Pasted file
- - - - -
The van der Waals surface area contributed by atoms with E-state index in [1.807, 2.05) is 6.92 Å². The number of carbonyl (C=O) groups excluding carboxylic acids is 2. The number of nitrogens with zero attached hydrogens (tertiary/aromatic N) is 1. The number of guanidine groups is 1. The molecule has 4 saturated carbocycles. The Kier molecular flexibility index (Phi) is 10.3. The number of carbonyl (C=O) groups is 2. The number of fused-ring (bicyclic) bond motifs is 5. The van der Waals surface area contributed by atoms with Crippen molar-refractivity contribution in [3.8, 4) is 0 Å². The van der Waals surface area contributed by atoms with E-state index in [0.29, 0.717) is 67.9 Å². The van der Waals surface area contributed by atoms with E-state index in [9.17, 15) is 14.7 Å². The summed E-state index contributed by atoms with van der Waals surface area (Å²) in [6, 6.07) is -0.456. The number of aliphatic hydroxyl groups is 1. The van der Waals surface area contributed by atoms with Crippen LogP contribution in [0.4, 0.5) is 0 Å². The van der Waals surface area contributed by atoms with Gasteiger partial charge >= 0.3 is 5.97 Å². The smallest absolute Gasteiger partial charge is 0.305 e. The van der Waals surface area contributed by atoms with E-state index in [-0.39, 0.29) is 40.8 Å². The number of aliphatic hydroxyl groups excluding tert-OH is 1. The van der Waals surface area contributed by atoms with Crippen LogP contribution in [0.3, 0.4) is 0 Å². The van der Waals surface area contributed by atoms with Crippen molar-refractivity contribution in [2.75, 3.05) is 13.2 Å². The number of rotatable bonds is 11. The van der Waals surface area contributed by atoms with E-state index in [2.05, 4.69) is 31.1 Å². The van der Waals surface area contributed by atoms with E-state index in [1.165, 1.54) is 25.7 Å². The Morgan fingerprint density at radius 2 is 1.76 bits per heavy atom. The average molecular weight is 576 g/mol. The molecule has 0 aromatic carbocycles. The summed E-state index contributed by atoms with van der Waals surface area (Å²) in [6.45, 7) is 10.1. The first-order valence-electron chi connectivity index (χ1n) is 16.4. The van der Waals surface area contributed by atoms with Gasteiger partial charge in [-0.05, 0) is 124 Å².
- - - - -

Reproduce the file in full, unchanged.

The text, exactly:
The van der Waals surface area contributed by atoms with E-state index in [1.807, 2.05) is 6.92 Å². The number of carbonyl (C=O) groups excluding carboxylic acids is 2. The number of nitrogens with zero attached hydrogens (tertiary/aromatic N) is 1. The number of guanidine groups is 1. The molecule has 4 saturated carbocycles. The Kier molecular flexibility index (Phi) is 10.3. The number of carbonyl (C=O) groups is 2. The number of fused-ring (bicyclic) bond motifs is 5. The van der Waals surface area contributed by atoms with Crippen molar-refractivity contribution in [3.8, 4) is 0 Å². The van der Waals surface area contributed by atoms with E-state index in [0.29, 0.717) is 67.9 Å². The van der Waals surface area contributed by atoms with E-state index in [9.17, 15) is 14.7 Å². The summed E-state index contributed by atoms with van der Waals surface area (Å²) in [6, 6.07) is -0.456. The number of aliphatic hydroxyl groups is 1. The van der Waals surface area contributed by atoms with Crippen LogP contribution in [0.4, 0.5) is 0 Å². The van der Waals surface area contributed by atoms with Gasteiger partial charge >= 0.3 is 5.97 Å². The smallest absolute Gasteiger partial charge is 0.305 e. The van der Waals surface area contributed by atoms with E-state index in [-0.39, 0.29) is 40.8 Å². The number of aliphatic hydroxyl groups excluding tert-OH is 1. The van der Waals surface area contributed by atoms with Crippen LogP contribution in [0.3, 0.4) is 0 Å². The van der Waals surface area contributed by atoms with Crippen molar-refractivity contribution in [2.75, 3.05) is 13.2 Å². The number of rotatable bonds is 11. The van der Waals surface area contributed by atoms with E-state index in [2.05, 4.69) is 31.1 Å². The van der Waals surface area contributed by atoms with E-state index in [1.165, 1.54) is 25.7 Å². The Morgan fingerprint density at radius 2 is 1.76 bits per heavy atom. The average molecular weight is 576 g/mol. The molecule has 0 aromatic carbocycles. The summed E-state index contributed by atoms with van der Waals surface area (Å²) in [6.45, 7) is 10.1. The first-order valence-electron chi connectivity index (χ1n) is 16.4. The van der Waals surface area contributed by atoms with Gasteiger partial charge in [-0.05, 0) is 124 Å².